I was at Esplanade Theatre yesterday to catch Singapore's best comedians gathered once again for this year’s edition of the wildly popular “Happy Ever Laughter” by Dream Academy. I first watched their first edition two years ago and i am thrilled to see them again back on stage. They are the who's who in local comedy. All they have to do is open their mouths and you'll be laughing your hearts out.
Directed by Selena Tan, the show features the comedic talents of Mark Lee, Adrian Pang, Sebastian Tan, Hossan Leong, Pam Oei, Judee Tan, Karen Tan and Kumar etc, who will poke fun at anything and everything – from bus drivers to hawker centre ceilings to teenage-girl feelings to elections to erections (of new buildings). I must say that yesterday afternoon's performance was very entertaining, top-notch. I really enjoyed myself thoroughly for the next 2 hours.
The R18 rating is there for a good reason, so if vulgarities or risque topics make you squirm, don't bother tormenting yourself. Yesterday's full house sold-out crowd showed massive appreciation for every single comedian and caught the punchlines at warp speed. Personally, I think the crowd makes a huge difference. The performers fed off the audience's reactions and being surrounded by a mass of people doubled over in mirth made everything seem 10 times funnier. It also helps when you're near a front stage middle seat with a panoramic view of the theatre. It truly is a sight to behold.
As usual, politicians were used for target practice and even our Great Leaders (both senior and junior) weren't spared because those details were key during some of the best jokes of the performance.
Other "victims" include: City Harvest Church, Malays, Indians, Chinese, ang-mohs, National Service, public transport, even doctors (who practise Western medicine, not the sinuses). As expected, some acts had many great moments and I really laughed my socks off.
Kicking it off was Selena Tan, the director and emcee of the show. Selena Tan started the ball rolling with jokes tucked into her pocketful of anecdotes to warm the audience up for the line-up. She spoke in Singlish and her natural delivery of the material is the perfect opening act, as her quips sent the full house audience into bouts of laughter.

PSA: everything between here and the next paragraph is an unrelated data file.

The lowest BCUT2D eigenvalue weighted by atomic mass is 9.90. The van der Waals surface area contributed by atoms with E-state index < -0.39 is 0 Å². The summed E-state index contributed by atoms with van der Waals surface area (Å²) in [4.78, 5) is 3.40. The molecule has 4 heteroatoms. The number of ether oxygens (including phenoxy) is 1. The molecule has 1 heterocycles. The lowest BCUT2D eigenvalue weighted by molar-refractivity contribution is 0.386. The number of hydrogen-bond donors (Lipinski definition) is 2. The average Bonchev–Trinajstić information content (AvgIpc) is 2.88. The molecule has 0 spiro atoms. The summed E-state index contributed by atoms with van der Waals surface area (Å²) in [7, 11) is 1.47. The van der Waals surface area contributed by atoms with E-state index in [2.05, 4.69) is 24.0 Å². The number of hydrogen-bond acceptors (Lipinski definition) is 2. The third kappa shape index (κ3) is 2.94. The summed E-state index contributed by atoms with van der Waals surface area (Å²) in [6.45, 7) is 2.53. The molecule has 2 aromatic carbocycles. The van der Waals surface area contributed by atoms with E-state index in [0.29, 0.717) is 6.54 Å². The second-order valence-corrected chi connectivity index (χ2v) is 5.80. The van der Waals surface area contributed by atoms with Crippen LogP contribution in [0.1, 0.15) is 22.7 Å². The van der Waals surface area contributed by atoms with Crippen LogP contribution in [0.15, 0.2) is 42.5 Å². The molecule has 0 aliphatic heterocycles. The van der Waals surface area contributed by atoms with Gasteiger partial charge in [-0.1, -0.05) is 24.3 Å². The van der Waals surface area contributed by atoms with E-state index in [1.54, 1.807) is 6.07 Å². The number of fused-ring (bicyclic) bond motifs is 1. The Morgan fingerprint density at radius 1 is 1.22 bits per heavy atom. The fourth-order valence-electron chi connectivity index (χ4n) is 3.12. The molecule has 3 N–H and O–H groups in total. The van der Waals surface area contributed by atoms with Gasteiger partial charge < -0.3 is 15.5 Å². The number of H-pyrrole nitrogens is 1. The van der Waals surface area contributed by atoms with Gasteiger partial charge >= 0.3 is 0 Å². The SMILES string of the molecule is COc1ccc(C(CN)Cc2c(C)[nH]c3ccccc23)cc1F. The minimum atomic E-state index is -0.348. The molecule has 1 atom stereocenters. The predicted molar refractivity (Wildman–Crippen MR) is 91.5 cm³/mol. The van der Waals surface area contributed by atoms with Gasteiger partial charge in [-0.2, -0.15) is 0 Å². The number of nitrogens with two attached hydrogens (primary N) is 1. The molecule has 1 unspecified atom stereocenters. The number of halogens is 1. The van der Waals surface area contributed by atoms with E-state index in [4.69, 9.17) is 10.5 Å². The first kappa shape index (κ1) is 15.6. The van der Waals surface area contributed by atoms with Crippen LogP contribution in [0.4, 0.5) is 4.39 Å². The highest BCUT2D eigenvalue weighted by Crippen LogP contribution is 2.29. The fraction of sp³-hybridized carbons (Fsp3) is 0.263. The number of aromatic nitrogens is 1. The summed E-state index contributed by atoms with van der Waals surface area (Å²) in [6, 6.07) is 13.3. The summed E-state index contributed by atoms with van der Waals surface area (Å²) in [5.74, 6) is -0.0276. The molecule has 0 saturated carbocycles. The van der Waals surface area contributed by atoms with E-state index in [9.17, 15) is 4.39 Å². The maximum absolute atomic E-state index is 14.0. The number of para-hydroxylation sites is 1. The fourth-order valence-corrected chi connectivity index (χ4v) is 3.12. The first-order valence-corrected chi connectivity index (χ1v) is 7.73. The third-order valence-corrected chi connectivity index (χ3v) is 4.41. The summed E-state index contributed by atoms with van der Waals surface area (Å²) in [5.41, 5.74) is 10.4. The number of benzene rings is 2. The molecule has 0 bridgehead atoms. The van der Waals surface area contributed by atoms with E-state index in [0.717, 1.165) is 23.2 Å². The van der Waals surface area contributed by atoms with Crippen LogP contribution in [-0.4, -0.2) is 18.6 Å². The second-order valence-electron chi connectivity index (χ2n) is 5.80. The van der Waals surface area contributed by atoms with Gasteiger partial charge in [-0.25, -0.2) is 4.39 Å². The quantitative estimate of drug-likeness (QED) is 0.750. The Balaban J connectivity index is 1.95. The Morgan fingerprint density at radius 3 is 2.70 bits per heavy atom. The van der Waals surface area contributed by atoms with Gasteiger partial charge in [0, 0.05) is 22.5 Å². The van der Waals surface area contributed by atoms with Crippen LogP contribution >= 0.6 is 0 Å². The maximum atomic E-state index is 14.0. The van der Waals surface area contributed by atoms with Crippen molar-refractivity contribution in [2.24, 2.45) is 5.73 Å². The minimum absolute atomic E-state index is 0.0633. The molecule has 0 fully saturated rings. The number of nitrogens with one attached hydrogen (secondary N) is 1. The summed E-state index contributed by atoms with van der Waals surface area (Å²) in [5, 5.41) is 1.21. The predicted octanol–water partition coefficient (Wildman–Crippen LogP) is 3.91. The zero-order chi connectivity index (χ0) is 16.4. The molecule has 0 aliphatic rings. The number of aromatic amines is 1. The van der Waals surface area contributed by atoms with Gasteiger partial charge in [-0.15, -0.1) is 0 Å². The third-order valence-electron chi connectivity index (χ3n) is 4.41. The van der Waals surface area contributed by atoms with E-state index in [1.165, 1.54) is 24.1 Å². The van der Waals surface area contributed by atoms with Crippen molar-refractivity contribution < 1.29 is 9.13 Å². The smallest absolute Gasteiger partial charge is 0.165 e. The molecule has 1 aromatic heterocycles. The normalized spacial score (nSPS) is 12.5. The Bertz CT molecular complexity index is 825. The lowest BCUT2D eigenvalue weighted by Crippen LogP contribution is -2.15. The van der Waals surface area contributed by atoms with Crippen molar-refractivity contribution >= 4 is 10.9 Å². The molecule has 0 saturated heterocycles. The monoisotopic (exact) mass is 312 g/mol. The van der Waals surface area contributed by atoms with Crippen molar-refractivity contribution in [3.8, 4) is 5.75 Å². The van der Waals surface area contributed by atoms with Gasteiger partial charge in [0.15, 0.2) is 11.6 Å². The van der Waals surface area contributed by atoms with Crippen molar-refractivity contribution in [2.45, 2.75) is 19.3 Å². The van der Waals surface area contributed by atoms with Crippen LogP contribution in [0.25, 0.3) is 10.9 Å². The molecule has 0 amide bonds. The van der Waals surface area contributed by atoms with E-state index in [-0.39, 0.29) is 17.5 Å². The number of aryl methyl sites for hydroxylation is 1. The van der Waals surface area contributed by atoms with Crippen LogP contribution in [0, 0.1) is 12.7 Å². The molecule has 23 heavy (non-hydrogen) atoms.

There were jokes about certain aspects of Singapore, but it felt more like “we’re in this with you” rather than “look how silly it is!” And also, with the common theme of trying to cheer people up (it’s a comedy after all), it had a pretty feel good effect post-performance.
It was interesting to see Mark Lee given free reign to perform English comedy on stage. It wasn’t completely in English, of course, and he gave a more nuanced and less slapstick performance than what we’re used to seeing on TV. Unexpected but enjoyable. Thumbs up!
You don’t know him yet, but you will in time. Fuzz, a newbie in the Happy Ever Laughter family, is one you’d underestimate first, but turned out to be the one to surprise you most of all. Reaping oodles of belly laughter through his racist gibes, he had outdone some of the most seasoned comedians who graced the stage that day. He highlighted aspects of the Malay culture and milked the stereotypes surrounding the race to hilarious effect.
Donning a suit formal costume, Karen transformed into a stiff civil servant and went on with a whole monologue about taking 'initiative'. Sounds pretty mundane in writing, but Karen Tan takes it to a level so ridiculous, there’s no way to sit through her act with a poker face, which she so skilfully maintained on stage.
One look at the petite man and you’d never notice the crow’s feet and other hidden creases letting slip Hossan Leong's real age. One look at the way he prances around the stage and you’d think he’s immortal.
Back her second time round with Happy Ever Laughter, Judee Tan returns as one of her many alter-egos, a Traditional Chinese Medicine doctor named Teochew Muay (porridge). And yes, in case you haven’t realised, her character’s initials are in fact TCM, just one of the many details Judee Tan has worked into this audience approved persona.